[OS X TeX] Building new formats (MacTeX)
Adam R. Maxwell
amaxwell at mac.com
Sun Sep 17 19:32:38 EDT 2006
On Sep 17, 2006, at 13:23, Rowland McDonnell wrote:
> [I'm not going to use some software that does what i-installer does:
> make large changes to the data on my computer without me having the
> faintest idea what it's doing.
> Isn't that normal prudent computer management?]
Prudent, perhaps, but not typical; Apple's Installer makes large
changes to the data on your computer every time you install a software
update, for instance (anyone remember that broken iTunes update
fiasco?). MacTeX has the same black-box limitations. As far as that
goes, any installer program does, which is why I prefer drag-and-drop
installation. Unfortunately, TeX and associated command-line software
doesn't lend itself to drag-and-drop installs.
[someone (Maarten?) wrote the following, but the attribution was not
>> Some experience with the
>> cryptic output of --help, -? and -h of the various tools helps. A
>> constant reminder that man pages list only what you need to know, and
>> not a comma extra, and some experience with maintaining a Linux
>> system at work.
> Man pages contain much less than I need to know. I know this because
> most man pages don't make much sense to me at all. I don't have any
> experience with the tools, or with running any sort of Unix system.
> a Mac user coming to this cold, with no experience of anything
> Man pages tell you what you need to know if you are a Unix expert -
> only if you are a Unix expert. It seems to me that they man pages are
> in general useless unless you already know about whatever the man page
> is explaining.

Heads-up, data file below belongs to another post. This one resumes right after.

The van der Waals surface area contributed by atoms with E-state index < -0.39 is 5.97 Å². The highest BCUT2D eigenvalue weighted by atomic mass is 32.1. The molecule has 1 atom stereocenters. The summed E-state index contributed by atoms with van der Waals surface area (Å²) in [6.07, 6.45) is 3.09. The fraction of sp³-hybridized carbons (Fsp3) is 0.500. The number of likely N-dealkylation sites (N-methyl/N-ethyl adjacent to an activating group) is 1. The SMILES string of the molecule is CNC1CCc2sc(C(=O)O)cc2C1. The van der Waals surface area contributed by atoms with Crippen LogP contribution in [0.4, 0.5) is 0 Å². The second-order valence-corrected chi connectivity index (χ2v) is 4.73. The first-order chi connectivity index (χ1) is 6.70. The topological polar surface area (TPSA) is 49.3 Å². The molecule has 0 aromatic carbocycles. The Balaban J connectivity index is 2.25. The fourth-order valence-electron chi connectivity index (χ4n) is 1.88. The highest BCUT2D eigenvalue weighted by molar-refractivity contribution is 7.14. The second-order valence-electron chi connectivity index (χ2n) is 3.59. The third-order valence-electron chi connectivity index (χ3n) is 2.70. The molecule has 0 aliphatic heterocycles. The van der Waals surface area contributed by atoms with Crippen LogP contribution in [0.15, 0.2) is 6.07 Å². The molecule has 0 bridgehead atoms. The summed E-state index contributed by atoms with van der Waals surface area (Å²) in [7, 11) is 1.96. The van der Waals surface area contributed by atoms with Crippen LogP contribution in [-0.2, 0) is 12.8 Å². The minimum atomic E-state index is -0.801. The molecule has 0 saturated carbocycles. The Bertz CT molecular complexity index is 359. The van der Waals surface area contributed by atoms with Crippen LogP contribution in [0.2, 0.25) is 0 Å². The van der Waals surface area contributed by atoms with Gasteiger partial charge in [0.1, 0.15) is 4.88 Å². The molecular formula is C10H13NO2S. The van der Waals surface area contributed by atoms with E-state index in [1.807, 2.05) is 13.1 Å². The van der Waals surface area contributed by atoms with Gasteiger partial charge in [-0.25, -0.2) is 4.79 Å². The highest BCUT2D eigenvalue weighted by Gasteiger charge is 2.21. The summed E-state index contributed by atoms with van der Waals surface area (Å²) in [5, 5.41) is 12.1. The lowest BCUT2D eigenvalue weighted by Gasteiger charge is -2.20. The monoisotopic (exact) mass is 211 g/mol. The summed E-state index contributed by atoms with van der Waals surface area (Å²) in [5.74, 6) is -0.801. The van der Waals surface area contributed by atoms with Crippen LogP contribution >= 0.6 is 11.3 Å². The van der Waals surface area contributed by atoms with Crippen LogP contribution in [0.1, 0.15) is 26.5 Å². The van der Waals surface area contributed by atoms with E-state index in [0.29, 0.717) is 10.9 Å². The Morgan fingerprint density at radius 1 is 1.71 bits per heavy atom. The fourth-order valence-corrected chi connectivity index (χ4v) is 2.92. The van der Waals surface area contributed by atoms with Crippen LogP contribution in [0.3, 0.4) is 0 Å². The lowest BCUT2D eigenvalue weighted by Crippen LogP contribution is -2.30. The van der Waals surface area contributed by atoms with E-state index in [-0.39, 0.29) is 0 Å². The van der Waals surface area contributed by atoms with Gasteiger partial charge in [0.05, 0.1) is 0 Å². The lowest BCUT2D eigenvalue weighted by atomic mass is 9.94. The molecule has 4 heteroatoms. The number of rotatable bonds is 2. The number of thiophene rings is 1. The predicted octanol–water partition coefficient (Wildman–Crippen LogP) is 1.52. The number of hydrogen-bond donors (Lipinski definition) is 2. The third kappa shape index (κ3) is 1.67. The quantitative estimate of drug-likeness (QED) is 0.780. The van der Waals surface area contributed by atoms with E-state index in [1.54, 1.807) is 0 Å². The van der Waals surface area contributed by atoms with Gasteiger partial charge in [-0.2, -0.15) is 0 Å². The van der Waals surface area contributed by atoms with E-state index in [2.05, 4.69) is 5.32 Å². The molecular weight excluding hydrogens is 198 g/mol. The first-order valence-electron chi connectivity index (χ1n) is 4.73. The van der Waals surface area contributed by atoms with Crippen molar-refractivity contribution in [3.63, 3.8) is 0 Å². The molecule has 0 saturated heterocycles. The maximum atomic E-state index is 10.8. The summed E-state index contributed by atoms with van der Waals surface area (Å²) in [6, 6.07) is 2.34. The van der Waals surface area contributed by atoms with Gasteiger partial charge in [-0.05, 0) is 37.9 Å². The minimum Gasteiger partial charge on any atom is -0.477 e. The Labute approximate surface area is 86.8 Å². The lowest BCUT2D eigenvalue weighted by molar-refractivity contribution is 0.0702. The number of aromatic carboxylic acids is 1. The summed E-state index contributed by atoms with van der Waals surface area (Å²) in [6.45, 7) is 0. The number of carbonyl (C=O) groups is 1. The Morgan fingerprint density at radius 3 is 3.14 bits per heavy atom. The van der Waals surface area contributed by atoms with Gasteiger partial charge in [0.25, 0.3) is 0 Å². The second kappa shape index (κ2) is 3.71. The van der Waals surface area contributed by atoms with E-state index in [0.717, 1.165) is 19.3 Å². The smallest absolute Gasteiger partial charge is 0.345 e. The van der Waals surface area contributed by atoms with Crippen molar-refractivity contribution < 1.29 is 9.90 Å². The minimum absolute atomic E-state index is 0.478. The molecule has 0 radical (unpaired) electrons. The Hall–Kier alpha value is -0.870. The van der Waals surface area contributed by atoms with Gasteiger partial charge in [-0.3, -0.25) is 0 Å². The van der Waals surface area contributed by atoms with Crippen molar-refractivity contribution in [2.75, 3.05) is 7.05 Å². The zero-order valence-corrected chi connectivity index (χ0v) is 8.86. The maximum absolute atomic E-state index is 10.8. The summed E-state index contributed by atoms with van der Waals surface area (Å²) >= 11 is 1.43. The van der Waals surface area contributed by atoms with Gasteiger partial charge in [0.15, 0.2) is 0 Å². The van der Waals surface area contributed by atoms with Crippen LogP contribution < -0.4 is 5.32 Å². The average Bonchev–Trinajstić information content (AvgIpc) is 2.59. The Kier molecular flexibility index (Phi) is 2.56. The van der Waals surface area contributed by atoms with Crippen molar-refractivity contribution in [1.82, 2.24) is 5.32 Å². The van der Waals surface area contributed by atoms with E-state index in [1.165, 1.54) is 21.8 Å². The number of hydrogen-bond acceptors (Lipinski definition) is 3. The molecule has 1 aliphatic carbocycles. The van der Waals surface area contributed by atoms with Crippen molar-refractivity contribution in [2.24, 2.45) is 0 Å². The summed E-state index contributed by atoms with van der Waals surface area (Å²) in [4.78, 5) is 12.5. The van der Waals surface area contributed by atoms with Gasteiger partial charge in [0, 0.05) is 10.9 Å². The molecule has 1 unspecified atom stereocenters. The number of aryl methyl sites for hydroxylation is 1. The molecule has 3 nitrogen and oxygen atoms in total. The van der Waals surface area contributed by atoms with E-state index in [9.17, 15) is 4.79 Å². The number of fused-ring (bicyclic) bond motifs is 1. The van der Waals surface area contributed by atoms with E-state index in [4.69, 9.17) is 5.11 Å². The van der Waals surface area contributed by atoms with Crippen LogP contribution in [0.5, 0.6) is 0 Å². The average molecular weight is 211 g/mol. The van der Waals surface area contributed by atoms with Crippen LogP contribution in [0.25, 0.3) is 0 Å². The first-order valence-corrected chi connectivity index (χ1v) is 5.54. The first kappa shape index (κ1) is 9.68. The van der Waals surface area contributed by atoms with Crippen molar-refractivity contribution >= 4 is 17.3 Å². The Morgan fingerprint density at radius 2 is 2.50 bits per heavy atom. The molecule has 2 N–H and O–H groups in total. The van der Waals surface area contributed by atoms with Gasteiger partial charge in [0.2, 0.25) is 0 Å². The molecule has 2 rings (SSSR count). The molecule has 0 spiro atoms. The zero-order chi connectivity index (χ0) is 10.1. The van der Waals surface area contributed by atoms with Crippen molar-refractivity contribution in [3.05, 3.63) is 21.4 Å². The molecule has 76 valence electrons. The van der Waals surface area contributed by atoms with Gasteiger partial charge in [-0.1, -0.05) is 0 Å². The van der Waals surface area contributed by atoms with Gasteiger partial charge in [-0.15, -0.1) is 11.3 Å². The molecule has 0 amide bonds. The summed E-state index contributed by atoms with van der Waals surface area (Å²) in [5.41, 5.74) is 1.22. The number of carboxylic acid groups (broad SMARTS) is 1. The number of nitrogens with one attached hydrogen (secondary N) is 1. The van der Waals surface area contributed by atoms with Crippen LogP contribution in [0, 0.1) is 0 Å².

I think this is correct; most man pages are written as a reference,
and likely written by the software author. The gcc man page doesn't
exist to give you a tutorial on the languages it compiles; it's there
as a reference so that if I need to know what -Wselector does (for
example), I can look it up. There's a decent market for C language
books, so you can buy one at any level you need. This is likely not
the case for a TeX distribution development and maintenance book (a
> It seems that my suspicion was right: one /does/ have to be a Unix
> sysadmin to learn how to set up and maintain a modern Mac TeX
> distribution. :-/ Ho hum. I was hoping to avoid learning all that
> Unix stuff.
Not necessarily, but you do need UNIX sysadmin skills to create your
own distribution or modify it without i-Installer, plus some low-level
understanding of TeX environment variables. Those of us who don't
have time for that are very happy with i-Installer (or Fink or
darwinports), because someone else has invested that time.
>> Oh, and
>> some experience with programming helps: this system was developed by
>> programmers, and as you have figured out by now: user friendliness
>> wasn't at the top of their list of priorities.
> Given that I have no experience programming modern computers, and have
> been using Macs exclusively - computers noted for user-friendliness -
> since about 1994 - I'm a bit stuffed, aren't I?
> [Some decent documentation clearly needs to be written. What's the
> point of writing software without paying attention to usability?
> Programmers shouldn't be let out on their own, that's what I reckon.
> Ho hum.]
It has been said that the worst people to write documentation are the
developers of the software. However, the software projects I've been
involved in have been documented by the developers; occasional
requests for assistance from users are generally met with silence, so
we do the best we can (in TCOBrowser's case, this is a simple readme
file). It's a hassle to keep a manual up-to-date, and there's not
much motivation to keep up with it; if I want documentation, I read
the source code, so why spend /more/ time to create and update
something I never use? I'm not saying this is the reason you can't
find the documentation you want, but the TeX developers may have
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